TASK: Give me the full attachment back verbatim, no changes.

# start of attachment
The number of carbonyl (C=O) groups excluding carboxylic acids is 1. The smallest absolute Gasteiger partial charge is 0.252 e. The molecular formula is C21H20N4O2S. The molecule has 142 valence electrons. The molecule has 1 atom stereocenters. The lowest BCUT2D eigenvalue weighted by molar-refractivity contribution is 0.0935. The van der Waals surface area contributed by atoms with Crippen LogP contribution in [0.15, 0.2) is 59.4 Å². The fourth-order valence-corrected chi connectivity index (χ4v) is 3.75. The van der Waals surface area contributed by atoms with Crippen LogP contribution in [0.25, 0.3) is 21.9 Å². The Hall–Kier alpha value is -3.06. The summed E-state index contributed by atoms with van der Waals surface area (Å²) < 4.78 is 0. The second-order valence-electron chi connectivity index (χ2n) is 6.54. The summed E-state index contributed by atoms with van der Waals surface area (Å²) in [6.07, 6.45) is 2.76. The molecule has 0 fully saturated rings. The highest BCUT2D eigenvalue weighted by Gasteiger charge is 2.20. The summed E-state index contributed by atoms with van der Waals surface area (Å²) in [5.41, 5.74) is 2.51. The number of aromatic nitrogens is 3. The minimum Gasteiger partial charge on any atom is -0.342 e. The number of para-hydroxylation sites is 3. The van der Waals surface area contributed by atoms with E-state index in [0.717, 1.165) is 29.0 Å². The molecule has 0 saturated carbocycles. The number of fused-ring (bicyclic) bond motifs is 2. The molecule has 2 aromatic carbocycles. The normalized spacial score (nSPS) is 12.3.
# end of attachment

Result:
The number of carbonyl (C=O) groups excluding carboxylic acids is 1. The smallest absolute Gasteiger partial charge is 0.252 e. The molecular formula is C21H20N4O2S. The molecule has 142 valence electrons. The molecule has 1 atom stereocenters. The lowest BCUT2D eigenvalue weighted by molar-refractivity contribution is 0.0935. The van der Waals surface area contributed by atoms with Crippen LogP contribution in [0.15, 0.2) is 59.4 Å². The fourth-order valence-corrected chi connectivity index (χ4v) is 3.75. The van der Waals surface area contributed by atoms with Crippen LogP contribution in [0.25, 0.3) is 21.9 Å². The Hall–Kier alpha value is -3.06. The summed E-state index contributed by atoms with van der Waals surface area (Å²) < 4.78 is 0. The second-order valence-electron chi connectivity index (χ2n) is 6.54. The summed E-state index contributed by atoms with van der Waals surface area (Å²) in [6.07, 6.45) is 2.76. The molecule has 0 fully saturated rings. The highest BCUT2D eigenvalue weighted by Gasteiger charge is 2.20. The summed E-state index contributed by atoms with van der Waals surface area (Å²) in [5.41, 5.74) is 2.51. The number of aromatic nitrogens is 3. The minimum Gasteiger partial charge on any atom is -0.342 e. The number of para-hydroxylation sites is 3. The van der Waals surface area contributed by atoms with E-state index in [0.717, 1.165) is 29.0 Å². The molecule has 0 saturated carbocycles. The number of fused-ring (bicyclic) bond motifs is 2. The molecule has 2 aromatic carbocycles. The normalized spacial score (nSPS) is 12.3.